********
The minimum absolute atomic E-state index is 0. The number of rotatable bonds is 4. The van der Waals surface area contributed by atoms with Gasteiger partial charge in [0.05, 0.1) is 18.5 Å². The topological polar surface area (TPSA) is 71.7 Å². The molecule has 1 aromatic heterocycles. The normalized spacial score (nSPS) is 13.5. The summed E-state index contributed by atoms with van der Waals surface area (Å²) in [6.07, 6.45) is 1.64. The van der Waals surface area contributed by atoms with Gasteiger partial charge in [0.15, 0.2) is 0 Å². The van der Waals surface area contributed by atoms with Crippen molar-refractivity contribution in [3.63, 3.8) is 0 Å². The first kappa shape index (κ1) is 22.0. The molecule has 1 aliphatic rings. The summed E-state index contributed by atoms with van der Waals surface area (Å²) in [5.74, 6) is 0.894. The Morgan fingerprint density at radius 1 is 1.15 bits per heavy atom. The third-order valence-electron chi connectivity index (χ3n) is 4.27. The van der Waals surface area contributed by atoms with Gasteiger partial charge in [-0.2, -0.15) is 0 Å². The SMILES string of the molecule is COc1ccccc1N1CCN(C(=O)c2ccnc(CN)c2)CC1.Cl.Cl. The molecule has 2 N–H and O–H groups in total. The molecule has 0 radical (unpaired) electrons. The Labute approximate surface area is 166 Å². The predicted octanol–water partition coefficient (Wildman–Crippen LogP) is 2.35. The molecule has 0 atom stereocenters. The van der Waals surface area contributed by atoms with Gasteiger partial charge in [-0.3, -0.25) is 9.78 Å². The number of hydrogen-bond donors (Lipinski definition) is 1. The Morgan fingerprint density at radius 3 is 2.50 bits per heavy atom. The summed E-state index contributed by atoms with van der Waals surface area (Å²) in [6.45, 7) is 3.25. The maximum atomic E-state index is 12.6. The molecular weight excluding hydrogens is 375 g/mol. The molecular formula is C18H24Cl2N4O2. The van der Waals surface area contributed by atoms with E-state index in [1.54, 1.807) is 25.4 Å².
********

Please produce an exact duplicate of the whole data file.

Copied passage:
The minimum absolute atomic E-state index is 0. The number of rotatable bonds is 4. The van der Waals surface area contributed by atoms with Gasteiger partial charge in [0.05, 0.1) is 18.5 Å². The topological polar surface area (TPSA) is 71.7 Å². The molecule has 1 aromatic heterocycles. The normalized spacial score (nSPS) is 13.5. The summed E-state index contributed by atoms with van der Waals surface area (Å²) in [6.07, 6.45) is 1.64. The van der Waals surface area contributed by atoms with Gasteiger partial charge in [0.15, 0.2) is 0 Å². The van der Waals surface area contributed by atoms with Crippen molar-refractivity contribution in [3.63, 3.8) is 0 Å². The first kappa shape index (κ1) is 22.0. The molecule has 1 aliphatic rings. The summed E-state index contributed by atoms with van der Waals surface area (Å²) in [5.74, 6) is 0.894. The Morgan fingerprint density at radius 1 is 1.15 bits per heavy atom. The third-order valence-electron chi connectivity index (χ3n) is 4.27. The van der Waals surface area contributed by atoms with Gasteiger partial charge in [-0.2, -0.15) is 0 Å². The SMILES string of the molecule is COc1ccccc1N1CCN(C(=O)c2ccnc(CN)c2)CC1.Cl.Cl. The molecule has 2 N–H and O–H groups in total. The molecule has 0 radical (unpaired) electrons. The Labute approximate surface area is 166 Å². The predicted octanol–water partition coefficient (Wildman–Crippen LogP) is 2.35. The molecule has 0 atom stereocenters. The van der Waals surface area contributed by atoms with Gasteiger partial charge in [-0.3, -0.25) is 9.78 Å². The number of hydrogen-bond donors (Lipinski definition) is 1. The Morgan fingerprint density at radius 3 is 2.50 bits per heavy atom. The summed E-state index contributed by atoms with van der Waals surface area (Å²) in [6.45, 7) is 3.25. The maximum atomic E-state index is 12.6. The molecular weight excluding hydrogens is 375 g/mol. The molecular formula is C18H24Cl2N4O2. The van der Waals surface area contributed by atoms with E-state index in [1.54, 1.807) is 25.4 Å².